Google has built a successful business and I believe it’s being punished for that, many years after their acquisitions and movements had been green-lit by government authorities.
You can read additional articles from commentators regarding their responses in the below links:
The Treasurer, Josh Frydenberg, has been interviewed about his views on the code. It is clear that he believes that news is critical to democracy and that he is looking to support an eroding media industry.
It’s not protecting traditional media companies but creating a level playing field with compensation for production of original news content.
The Prime Minister of Australia, Scott Morrison, said when addressing the National Press Club on Monday 1 February that,
Having a news environment in this country that is one that is sustainable and is supported commercially, then this is vital to how democracies function.
We will know more once the Bill returns to the Senate on 12 February 2021. In the meantime, we watch the media and see if negotiations between government, media publishers, Google and Facebook can garnish any results before then.
We reckon you’re probably being asked a bunch of questions regarding these two topics and many may come from colleagues who aren’t close to your digital strategy or are not across the particulars of how digital advertising works.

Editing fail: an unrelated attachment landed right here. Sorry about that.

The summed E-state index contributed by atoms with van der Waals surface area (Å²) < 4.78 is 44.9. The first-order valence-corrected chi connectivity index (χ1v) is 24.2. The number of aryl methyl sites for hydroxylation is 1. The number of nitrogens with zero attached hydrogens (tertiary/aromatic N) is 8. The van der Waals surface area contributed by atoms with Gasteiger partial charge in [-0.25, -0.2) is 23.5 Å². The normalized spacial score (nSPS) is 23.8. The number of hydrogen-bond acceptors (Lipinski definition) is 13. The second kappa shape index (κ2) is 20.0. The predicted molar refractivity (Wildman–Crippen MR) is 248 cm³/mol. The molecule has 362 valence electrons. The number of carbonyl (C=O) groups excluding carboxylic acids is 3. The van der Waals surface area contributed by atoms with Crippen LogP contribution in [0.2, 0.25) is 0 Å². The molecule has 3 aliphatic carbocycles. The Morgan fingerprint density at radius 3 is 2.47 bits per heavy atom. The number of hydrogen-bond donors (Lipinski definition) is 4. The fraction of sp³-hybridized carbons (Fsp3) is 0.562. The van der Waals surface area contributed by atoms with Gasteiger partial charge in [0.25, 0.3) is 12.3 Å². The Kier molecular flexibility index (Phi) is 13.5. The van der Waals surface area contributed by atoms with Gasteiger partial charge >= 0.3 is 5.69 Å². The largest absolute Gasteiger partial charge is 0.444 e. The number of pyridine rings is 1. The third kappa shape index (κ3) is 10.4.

It’s important to be across these two topics in particular as they play in the current news cycle and be the subject matter expert (SME) in your business for it. Gather information, review news alerts daily to see what is happening but it’s also important to…
While you’re becoming the SME within the business, it will be easy to form your own opinion on the pros and cons of such legislation and report findings but it is also important to remain objective. If you are seen as the expert, it could be that stakeholders take your opinion as the organisation’s opinion and may not appreciate that this could change over time, with additional information and insight.
Both the NMBC and the ACCC investigation reference third-party cookies and Chrome. This change has been reported on a lot over the past 12 months and Google isn’t the first platform to instigate this change. However, with this additional focus on data, it is a good time to ensure you have ownership of your audiences and that you are clear about what first party data your business holds.
Now is not the time for knee-jerk reactions or to up-end your digital advertising strategy and media channels. It is critical to remain ready to speak to your customers wherever they are online.
The next key date for the Treasury Laws Amendment (News Media and Digital Platforms Mandatory Bargaining Code) is 12 February 2021, when the Economics Legislation Committee will provide their report back to Senate. So there will be more information coming shortly on what this will look like moving forward.
At the moment, we’re watching and waiting as well. Get in touch with the team at Datisan if you want to talk through any of this in more detail – we’re here for you.